Grow your own Container Herb Garden
What’s so great about a container herb garden?
Just about everything for lovers of easy-to-grow potted gardens filled with aromatic texture-rich foliage.
Planting a container herb garden has never been easier and it’s a great way to get to know your herbs better.
Whether your potted herb garden is grown from indoor herb garden kits, or it’s grown in a pot just outside your kitchen door, culinary inspiration comes naturally.
Follow these tips to get flowerpots full of fresh fragrant herbs to perk up your outdoor decor and your menu.
What herbs work well in containers?
I think herbs in pots are a part of the whole garden experience. They’re sculptural elements that look pretty next to a fountain on a pedestal or along a garden wall.
One advantage of planting herbs in containers is that it extends your garden to places where you don’t have any soil like in a window box, on a balcony, or on the kitchen steps.
Parsley, basil, thyme, sage and lots of other herbs easily thrive in pots.
And once the herbs are selected and planted in well-drained soil, the hard work is over.
Potted herbs that live outdoors don’t need much attention aside from watering and pinching back to encourage lush growth.
And one way to grow herbs indoors is starting with aerogarden seeds and using grow lights to simulate outdoor light.
Which herbs should I plant together?
If you plan to have more than one plant in a pot, choose herbs that thrive in the same conditions; thyme, oregano and sage for example all tolerate drought and grow well together.
Basil and parsley on the other hand are moisture-loving herbs.
Rosemary and lavender are vigorous growers and can fill a pot all on their own.
Because of its reputation as an aggressive spreader, mint is another great choice for a pot. In a container its vigor is an advantage because a pot full of mint always looks plush and recovers quickly if harvested heavily.
Whether planted in pots or in the ground, herbs need plenty of sunlight.
What are the advantages of a container herb garden?
Another advantage of container herb gardening is that you can move the pots around as the sunlight changes in your garden over the course of a season.
In the hottest part of summer for example afternoon sun may be too harsh even for sun-loving herbs and moving the pots to a slightly more protected spot for a few weeks will help you keep the plants growing until temperatures fall.
And experimenting with herbs in the garden and in the kitchen is half the fun of growing them. Parsley is a must-have as are fennel, tarragon, chives, and all kinds of basil.
They all make an appetizing addition.
How to grow a container herb garden.
Good drainage is essential for herbs whether you grow them in the ground or in a pot.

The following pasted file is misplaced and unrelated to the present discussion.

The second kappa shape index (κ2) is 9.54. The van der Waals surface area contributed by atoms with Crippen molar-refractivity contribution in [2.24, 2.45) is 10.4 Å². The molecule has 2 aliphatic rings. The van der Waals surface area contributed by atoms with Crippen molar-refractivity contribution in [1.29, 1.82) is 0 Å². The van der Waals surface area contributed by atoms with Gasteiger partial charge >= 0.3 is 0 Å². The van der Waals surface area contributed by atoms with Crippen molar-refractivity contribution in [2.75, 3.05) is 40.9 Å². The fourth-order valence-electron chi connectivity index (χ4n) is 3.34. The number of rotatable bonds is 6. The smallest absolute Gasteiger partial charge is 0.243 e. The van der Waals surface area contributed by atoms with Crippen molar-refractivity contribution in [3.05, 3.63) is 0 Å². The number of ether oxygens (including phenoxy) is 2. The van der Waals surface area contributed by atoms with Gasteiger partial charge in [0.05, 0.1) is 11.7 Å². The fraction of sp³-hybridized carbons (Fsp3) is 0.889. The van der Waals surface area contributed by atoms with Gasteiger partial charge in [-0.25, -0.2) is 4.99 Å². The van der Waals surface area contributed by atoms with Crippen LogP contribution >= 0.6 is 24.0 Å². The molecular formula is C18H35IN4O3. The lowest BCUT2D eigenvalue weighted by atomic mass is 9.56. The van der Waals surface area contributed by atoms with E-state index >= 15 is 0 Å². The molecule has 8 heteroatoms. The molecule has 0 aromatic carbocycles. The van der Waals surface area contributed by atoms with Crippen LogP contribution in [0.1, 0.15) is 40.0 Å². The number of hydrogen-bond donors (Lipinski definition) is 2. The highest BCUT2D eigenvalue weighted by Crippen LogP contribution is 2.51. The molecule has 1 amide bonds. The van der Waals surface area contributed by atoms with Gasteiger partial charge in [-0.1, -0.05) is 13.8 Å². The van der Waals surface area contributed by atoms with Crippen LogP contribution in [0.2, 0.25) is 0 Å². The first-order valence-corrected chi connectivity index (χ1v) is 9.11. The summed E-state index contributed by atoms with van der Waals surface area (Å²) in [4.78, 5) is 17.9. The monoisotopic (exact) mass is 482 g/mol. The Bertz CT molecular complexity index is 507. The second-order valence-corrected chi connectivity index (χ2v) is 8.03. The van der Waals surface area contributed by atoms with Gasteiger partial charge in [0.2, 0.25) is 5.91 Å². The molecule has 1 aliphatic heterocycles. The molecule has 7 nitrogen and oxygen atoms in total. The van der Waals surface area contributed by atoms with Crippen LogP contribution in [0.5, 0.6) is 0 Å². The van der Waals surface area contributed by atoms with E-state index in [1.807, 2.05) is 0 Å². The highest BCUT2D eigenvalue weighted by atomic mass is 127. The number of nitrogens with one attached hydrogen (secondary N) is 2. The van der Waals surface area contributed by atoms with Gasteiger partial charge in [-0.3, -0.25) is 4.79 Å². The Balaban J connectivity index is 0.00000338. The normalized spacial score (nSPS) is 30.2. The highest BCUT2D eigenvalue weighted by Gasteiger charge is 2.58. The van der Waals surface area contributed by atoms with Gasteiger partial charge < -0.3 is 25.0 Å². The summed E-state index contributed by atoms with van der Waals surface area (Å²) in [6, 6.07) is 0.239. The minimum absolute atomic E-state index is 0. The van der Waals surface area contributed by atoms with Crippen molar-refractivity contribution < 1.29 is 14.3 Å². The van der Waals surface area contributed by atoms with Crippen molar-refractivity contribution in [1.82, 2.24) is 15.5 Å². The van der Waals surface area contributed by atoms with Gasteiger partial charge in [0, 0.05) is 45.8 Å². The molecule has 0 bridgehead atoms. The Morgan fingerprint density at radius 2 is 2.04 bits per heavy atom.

A number of herbs do well when planted individually in small pots. But your options for mixing and matching improve when you beef up the size of the container.
An 18-inch pot is big enough for half a dozen or more plants — easily enough to harvest from all season.
Step 1 – Drainage
Cover the drainage holes at the bottom of the pot with pot shards or pebbles to prevent the potting soil from washing through the holes while allowing water to drain.
Step 2 – Potting medium
Use fresh potting soil amended with worm castings which you can get at garden shops.
Step 3 – Planting
Start with herbs in 4-inch pots and choose herbs that grow well together.
Plant the herbs that grow the tallest in the center and those that grow shorter around the sides of the pot.
Step 4 – Water
Water well to settle the plants in and get them off to a good start.
Step 5 – Sunlight
A container herb garden needs plenty of sunshine so put the pots in a place that gets at least six hours of sunlight.
If you are planting your herbs indoors, put them in a sunny window that gets at least six hours of sunlight each day.
If this isn’t possible, consider using grow lights to give your indoor garden the best possible chance of thriving.
What types of containers other than clay pots might be used for herbs set out on the terrace or sun deck?
Wooden tubs of various descriptions are used: an old butter tub, if you can get one, various types of redwood tubs or square containers. Plastic pots do not break and do not get disfigured outside with chemical deposits or plant growth and they stay moist longer than clay pots. Buckets: old wooden sap buckets have special appeal.
Should I leave my potted herbs out on the terrace over winter? (New York.)
No. Replant them in the open ground over winter, and possibly give them some winter protection with a good mulch.
Is there any special soil treatment for the growing of herbs in containers?
For drainage place a layer of cinders, gravel, or pieces of broken clay pots on the bottom. Use light, well-drained sandy soil with a little humus added. Only a very small amount of dried manure or bone meal should be added to the mixture, for these plants should not be forced into over-vigorous growth. It is not advisable to leave plants in pots or tubs over winter in the North. Rather take them out of the containers and plant in the ground over winter.
What are a few herbs for growing in pots?
Lavender, dill, sage, basil, santolina, the artemisias, and fragrant-leaved geraniums. These might be clipped once or twice a season to keep them looking well.